I have been speaking as to a people who have called on the name of Jesus Christ for forgiveness, to those who have been convicted of their sin and have turned in faith to Jesus for salvation. This is a culture that frowns upon such feelings and actions. We not only can be what we want to be, we have nothing to be ashamed of. But you know better. It is shame that keeps you from admitting your sins. It is pride that keeps you from admitting that you need forgiveness or salvation.
But should you grow tired of having to deny even to yourself your need for forgiveness and redemption, know that God the Father will not be reluctant to forgive and that Jesus Christ his Son will not be ashamed to be called your Brother. To be forgiven — forgiven of everything: the sins of the past that shame you, the sins of the present that frustrate you, even the sins of the future that worry you. It can be yours if you but repent and turn to your Savior. And not only forgiveness, but you can receive a new life that gives you the power to forgive.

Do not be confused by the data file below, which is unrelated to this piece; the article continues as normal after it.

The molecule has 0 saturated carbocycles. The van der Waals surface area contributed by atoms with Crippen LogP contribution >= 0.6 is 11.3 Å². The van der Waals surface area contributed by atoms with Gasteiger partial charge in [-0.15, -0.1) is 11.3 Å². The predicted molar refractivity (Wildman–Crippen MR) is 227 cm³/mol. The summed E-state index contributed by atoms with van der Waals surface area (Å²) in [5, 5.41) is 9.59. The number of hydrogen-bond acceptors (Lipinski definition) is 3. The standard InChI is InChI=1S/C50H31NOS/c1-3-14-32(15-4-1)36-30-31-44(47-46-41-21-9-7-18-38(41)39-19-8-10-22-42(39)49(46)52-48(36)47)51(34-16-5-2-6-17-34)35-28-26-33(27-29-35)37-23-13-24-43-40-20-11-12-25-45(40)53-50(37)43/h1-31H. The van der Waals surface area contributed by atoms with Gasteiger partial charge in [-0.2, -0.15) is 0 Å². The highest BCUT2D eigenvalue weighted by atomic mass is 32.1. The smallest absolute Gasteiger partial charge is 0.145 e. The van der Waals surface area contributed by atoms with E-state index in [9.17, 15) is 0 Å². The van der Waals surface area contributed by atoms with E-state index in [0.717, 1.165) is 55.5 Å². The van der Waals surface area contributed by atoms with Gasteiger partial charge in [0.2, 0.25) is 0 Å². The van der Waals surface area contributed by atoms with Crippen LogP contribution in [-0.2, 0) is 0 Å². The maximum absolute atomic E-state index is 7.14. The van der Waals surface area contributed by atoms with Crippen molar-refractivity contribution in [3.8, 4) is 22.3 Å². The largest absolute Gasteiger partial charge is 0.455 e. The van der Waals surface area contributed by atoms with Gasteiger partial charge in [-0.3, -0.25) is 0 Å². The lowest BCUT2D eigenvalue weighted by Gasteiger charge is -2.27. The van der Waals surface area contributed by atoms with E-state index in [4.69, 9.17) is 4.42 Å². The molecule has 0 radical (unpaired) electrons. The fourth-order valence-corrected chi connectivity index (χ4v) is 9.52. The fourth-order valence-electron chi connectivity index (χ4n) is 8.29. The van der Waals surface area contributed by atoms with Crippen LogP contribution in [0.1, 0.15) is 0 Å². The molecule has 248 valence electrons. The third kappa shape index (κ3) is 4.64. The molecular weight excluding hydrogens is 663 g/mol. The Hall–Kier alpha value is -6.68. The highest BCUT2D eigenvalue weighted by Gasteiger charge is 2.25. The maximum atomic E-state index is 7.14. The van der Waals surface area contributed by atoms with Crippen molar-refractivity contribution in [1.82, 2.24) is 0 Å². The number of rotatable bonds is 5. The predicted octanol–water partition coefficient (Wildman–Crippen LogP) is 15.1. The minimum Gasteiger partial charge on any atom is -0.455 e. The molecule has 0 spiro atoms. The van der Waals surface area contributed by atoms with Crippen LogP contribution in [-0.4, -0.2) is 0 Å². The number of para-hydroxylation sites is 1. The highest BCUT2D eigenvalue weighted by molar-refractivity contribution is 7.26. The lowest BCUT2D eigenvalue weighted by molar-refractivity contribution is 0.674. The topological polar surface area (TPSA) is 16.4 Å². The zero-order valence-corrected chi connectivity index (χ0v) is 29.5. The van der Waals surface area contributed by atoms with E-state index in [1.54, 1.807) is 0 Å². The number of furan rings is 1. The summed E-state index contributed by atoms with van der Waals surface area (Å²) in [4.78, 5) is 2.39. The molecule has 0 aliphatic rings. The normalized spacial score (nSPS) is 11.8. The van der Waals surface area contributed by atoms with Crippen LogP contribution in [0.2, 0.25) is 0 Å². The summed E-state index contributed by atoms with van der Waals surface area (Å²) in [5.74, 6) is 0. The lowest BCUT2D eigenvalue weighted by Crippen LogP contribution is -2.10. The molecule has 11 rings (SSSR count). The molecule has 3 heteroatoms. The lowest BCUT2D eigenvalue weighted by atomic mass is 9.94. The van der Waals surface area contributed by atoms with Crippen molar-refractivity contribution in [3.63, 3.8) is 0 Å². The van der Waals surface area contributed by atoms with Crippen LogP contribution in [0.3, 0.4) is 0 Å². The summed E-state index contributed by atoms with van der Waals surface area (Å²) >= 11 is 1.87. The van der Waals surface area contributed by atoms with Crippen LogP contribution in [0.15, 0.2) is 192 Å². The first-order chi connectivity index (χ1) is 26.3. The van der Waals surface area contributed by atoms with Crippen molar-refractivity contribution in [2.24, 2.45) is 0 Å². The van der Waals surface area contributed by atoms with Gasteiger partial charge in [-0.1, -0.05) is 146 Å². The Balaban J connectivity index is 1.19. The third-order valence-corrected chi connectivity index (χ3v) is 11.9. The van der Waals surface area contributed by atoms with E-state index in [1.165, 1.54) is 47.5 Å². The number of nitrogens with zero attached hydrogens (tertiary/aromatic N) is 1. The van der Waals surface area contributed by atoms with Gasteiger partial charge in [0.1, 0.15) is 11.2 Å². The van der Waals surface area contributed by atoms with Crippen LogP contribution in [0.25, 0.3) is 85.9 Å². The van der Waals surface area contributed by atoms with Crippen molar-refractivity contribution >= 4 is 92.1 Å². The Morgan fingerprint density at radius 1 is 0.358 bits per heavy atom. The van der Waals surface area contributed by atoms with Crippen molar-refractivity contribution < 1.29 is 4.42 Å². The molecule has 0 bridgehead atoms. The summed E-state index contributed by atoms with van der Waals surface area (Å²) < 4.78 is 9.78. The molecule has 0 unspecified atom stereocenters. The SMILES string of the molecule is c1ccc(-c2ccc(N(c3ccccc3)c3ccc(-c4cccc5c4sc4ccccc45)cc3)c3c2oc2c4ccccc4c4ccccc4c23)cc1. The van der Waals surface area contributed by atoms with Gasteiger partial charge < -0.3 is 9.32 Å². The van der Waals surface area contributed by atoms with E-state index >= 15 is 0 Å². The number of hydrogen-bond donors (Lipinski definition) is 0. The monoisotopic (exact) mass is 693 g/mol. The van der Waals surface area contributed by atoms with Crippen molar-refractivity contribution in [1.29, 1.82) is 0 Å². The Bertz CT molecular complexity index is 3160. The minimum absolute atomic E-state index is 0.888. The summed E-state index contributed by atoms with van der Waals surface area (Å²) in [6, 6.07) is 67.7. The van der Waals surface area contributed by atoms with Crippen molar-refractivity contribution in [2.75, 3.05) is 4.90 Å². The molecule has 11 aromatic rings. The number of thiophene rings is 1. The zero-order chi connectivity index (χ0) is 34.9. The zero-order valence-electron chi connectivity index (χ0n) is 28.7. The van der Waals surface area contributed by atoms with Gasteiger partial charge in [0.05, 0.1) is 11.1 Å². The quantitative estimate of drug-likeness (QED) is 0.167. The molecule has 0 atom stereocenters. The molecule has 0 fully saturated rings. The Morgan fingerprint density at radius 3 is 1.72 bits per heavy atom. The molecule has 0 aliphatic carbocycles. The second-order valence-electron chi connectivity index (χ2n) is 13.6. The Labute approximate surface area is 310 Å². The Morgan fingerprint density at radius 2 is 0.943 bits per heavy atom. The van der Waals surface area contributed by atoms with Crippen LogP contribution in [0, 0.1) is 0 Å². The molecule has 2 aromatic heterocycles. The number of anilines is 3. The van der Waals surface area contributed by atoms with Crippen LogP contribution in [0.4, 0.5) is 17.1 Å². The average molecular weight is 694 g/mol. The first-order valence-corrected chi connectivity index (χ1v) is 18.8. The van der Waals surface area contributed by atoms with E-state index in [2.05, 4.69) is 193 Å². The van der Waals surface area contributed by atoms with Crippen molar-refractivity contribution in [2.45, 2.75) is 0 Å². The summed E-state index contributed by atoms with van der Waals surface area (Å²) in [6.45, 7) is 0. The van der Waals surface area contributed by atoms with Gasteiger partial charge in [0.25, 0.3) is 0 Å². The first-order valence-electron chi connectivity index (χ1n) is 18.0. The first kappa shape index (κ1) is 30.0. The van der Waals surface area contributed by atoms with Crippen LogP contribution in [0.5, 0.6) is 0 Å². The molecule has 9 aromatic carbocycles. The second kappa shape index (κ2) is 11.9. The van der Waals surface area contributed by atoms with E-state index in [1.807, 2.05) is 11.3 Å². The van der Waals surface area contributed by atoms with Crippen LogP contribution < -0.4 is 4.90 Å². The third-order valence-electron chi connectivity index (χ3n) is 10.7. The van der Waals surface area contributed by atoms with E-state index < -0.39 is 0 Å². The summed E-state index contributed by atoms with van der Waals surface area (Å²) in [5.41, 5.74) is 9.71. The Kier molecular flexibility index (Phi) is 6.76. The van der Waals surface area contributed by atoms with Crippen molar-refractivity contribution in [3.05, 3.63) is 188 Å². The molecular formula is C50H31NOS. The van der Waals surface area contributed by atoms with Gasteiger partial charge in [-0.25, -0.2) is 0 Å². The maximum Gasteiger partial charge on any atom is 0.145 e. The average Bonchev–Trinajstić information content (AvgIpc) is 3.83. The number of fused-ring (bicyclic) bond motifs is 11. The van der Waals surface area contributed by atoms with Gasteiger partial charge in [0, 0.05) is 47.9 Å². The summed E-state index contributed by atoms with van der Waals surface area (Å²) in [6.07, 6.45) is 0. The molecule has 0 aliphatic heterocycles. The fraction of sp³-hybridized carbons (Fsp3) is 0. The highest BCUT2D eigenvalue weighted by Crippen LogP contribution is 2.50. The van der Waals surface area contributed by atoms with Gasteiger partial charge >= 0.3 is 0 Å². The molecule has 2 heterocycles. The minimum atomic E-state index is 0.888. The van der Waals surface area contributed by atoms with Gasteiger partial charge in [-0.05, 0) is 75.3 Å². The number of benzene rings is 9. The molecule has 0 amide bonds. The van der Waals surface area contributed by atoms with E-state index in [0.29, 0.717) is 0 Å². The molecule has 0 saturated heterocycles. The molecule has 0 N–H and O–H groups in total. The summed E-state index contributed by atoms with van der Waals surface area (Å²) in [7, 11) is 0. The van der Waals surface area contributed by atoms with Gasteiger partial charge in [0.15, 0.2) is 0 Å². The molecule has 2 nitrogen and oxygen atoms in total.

|This article is provided as a ministry of Third Millennium Ministries (Thirdmill). If you have a question about this article, please email our Theological Editor. If you would like to discuss this article in our online community, please visit the RPM Forum.|